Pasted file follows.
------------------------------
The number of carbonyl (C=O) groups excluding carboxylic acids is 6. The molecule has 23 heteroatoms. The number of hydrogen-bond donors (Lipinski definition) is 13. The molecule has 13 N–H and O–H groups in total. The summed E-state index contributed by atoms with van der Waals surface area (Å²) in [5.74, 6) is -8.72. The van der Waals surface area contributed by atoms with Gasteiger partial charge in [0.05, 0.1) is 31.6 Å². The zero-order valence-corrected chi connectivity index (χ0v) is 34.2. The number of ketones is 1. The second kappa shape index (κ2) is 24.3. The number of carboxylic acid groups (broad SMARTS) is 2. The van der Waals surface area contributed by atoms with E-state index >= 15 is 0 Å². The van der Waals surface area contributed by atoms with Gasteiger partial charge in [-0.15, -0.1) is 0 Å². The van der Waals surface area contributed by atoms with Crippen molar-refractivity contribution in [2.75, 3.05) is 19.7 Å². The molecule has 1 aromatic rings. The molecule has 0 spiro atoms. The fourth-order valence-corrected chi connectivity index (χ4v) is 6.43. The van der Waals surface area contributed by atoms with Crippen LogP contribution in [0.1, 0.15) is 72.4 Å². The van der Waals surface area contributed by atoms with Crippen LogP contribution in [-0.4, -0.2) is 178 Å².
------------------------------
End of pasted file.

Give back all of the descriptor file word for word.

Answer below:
The number of carbonyl (C=O) groups excluding carboxylic acids is 6. The molecule has 23 heteroatoms. The number of hydrogen-bond donors (Lipinski definition) is 13. The molecule has 13 N–H and O–H groups in total. The summed E-state index contributed by atoms with van der Waals surface area (Å²) in [5.74, 6) is -8.72. The van der Waals surface area contributed by atoms with Gasteiger partial charge in [0.05, 0.1) is 31.6 Å². The zero-order valence-corrected chi connectivity index (χ0v) is 34.2. The number of ketones is 1. The second kappa shape index (κ2) is 24.3. The number of carboxylic acid groups (broad SMARTS) is 2. The van der Waals surface area contributed by atoms with E-state index >= 15 is 0 Å². The van der Waals surface area contributed by atoms with Gasteiger partial charge in [-0.15, -0.1) is 0 Å². The van der Waals surface area contributed by atoms with Crippen molar-refractivity contribution in [2.75, 3.05) is 19.7 Å². The molecule has 1 aromatic rings. The molecule has 0 spiro atoms. The fourth-order valence-corrected chi connectivity index (χ4v) is 6.43. The van der Waals surface area contributed by atoms with Crippen LogP contribution in [0.1, 0.15) is 72.4 Å². The van der Waals surface area contributed by atoms with Crippen LogP contribution in [-0.4, -0.2) is 178 Å².